Despite a strong consumer preference for digital access to healthcare, over half of the top 20 hospitals in the U.S. do not offer online scheduling capabilities for new patients, according to a new report.
Released by patient access solutions provider Kyruus, the report assessed digital patient access at the top 20 hospitals on U.S. News & World Report’s 2020-21 Best Hospitals rankings. The assessment was conducted in July.
Over 40% of all consumers prefer to book medical appointments online, a 2020 Kyruus report shows. But about 60% of the top 20 hospitals in the country do not offer online scheduling for new patients, and 65% do not offer new patients the option to schedule a virtual visit online, according to the new report.
Further, only 10% of organizations included in the assessment offered online scheduling for broader healthcare services, that is, beyond the ability to schedule an appointment with a specific provider. Just two hospitals — Stanford Health Care in California and Houston Methodist Hospital in Texas — offer online scheduling for non-provider services, such as imaging or urgent care.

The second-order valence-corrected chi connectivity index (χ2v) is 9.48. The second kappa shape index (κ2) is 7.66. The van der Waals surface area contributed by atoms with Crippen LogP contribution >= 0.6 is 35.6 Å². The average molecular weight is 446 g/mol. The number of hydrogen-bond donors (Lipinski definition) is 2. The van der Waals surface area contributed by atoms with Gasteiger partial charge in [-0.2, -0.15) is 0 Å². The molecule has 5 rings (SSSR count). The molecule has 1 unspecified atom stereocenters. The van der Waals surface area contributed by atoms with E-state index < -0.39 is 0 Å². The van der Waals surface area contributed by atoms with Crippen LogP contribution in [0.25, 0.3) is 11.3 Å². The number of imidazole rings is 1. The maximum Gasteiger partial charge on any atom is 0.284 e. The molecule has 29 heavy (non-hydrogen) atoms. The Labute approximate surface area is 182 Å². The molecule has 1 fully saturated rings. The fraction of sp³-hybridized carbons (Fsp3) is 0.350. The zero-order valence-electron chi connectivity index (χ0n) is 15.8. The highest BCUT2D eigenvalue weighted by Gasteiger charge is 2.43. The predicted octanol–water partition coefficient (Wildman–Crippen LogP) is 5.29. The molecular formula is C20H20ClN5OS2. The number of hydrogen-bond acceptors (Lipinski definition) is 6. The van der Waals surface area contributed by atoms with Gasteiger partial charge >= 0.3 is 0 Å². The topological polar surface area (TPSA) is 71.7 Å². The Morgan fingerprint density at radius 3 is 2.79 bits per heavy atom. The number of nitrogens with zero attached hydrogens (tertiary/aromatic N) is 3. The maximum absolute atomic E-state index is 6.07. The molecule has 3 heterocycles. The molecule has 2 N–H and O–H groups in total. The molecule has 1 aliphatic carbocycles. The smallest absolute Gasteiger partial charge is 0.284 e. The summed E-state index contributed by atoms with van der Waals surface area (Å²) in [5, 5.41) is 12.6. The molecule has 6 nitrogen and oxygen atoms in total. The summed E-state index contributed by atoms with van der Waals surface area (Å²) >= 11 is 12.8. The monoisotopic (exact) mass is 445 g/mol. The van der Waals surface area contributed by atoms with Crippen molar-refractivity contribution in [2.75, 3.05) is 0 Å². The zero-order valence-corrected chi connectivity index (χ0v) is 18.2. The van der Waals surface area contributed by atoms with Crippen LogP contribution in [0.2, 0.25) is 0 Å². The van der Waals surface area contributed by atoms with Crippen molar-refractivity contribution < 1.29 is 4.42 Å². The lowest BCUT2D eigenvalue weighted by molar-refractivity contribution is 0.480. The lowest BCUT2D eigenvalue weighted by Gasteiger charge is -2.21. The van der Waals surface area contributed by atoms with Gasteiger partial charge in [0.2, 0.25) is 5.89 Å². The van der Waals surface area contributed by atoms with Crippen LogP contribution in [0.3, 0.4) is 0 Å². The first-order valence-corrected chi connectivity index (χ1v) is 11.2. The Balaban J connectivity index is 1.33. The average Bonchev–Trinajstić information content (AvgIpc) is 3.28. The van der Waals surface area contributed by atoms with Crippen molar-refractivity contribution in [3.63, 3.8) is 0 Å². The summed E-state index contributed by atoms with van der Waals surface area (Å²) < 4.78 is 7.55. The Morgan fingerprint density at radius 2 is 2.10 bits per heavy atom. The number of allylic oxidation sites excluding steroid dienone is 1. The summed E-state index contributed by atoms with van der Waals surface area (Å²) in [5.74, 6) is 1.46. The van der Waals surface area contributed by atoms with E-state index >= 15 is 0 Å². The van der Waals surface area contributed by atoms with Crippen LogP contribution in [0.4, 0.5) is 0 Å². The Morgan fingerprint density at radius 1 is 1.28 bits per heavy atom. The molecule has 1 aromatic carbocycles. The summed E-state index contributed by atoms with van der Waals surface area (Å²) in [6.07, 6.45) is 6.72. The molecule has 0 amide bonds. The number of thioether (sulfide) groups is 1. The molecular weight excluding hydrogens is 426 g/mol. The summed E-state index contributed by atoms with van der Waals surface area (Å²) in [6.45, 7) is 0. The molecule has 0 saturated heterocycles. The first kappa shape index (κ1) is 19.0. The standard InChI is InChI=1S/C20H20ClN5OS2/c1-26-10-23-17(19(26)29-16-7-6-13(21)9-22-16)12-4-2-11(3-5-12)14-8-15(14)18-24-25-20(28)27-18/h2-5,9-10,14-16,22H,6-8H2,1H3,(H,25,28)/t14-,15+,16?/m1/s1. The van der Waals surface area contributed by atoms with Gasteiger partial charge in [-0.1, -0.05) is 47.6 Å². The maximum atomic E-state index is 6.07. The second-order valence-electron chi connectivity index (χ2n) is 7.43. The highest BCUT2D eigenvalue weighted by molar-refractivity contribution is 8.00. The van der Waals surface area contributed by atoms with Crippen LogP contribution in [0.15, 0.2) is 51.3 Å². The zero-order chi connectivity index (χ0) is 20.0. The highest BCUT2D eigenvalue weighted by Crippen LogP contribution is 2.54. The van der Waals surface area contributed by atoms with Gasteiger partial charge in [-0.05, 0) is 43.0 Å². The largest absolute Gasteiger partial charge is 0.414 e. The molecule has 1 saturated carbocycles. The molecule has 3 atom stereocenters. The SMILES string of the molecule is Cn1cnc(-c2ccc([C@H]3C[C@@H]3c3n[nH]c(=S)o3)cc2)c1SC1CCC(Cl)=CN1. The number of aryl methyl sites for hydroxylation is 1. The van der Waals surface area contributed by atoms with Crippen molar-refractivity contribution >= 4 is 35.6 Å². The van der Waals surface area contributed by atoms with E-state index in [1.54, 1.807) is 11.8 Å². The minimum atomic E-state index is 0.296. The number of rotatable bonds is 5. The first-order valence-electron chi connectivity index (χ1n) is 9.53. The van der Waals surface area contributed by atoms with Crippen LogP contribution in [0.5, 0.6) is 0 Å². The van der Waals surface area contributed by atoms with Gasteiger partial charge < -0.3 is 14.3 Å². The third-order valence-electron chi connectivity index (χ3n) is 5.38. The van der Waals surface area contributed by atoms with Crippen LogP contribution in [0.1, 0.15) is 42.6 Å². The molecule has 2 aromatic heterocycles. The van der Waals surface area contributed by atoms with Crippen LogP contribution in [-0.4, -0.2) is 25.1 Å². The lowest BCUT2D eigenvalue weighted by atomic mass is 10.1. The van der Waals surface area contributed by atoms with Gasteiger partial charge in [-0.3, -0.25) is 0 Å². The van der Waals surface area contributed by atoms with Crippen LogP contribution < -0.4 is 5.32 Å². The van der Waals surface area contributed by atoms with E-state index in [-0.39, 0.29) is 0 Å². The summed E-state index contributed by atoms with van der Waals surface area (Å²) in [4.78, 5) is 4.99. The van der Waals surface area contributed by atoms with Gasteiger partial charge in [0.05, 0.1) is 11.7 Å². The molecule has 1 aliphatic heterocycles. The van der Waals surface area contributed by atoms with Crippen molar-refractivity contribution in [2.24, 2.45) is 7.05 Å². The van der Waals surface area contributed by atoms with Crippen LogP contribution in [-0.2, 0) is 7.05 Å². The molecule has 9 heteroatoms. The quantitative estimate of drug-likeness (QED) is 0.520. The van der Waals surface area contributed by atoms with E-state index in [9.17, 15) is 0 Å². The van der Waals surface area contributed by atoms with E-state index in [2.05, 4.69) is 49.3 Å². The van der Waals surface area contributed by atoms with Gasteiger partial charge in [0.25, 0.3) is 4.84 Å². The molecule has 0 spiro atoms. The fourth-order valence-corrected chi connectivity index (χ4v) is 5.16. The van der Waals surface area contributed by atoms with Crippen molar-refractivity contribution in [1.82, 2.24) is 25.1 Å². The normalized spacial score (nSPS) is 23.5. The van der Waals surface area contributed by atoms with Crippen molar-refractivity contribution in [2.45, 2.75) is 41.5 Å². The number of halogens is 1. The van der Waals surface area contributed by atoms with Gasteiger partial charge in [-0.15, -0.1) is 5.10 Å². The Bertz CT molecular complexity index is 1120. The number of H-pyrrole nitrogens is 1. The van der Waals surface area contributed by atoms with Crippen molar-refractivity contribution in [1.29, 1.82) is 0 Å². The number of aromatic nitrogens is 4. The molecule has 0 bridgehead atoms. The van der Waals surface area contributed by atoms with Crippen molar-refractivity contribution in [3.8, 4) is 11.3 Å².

Not only are online scheduling options lacking at these prestigious institutions, but there are several missed opportunities related to the sorting and filtering capabilities they provide, the report shows.
Of the top 20 hospitals, about 70% of organizations include location sorting and filtering capabilities, but only 15% enabled users to sort or filter by virtual care. In addition, only one had a find-a-provider capability with sorting and/or filtering options for location, availability and virtual care.
Though a Kyruus report from last year shows that 80% of healthcare consumers said appointment availability was very or extremely important when selecting a new provider, only one of the organizations included in the most recent assessment indicated which providers had upcoming availability or offered real-time availability in search results.
When it comes to engaging patients, a majority of the top 20 hospitals are successful at providing helpful and prominent calls to action. More than half (55%) of the hospitals issued calls to action, like “book an appointment online” or “call for an appointment today” to prompt engagement around both phone and online scheduling options across their websites.
But many did not offer virtual assistants or chatbots, despite the popularity of these solutions among consumers, according to the new report. Only 20% of the hospitals assessed had a live virtual assistant for consumers.
The digitization of healthcare will likely continue to gather speed, and as “hospitals and health systems look ahead, they should prioritize creating an end-to-end digital access experience,” the report authors concluded.
Photo: Aleksei Naumov, Getty Images
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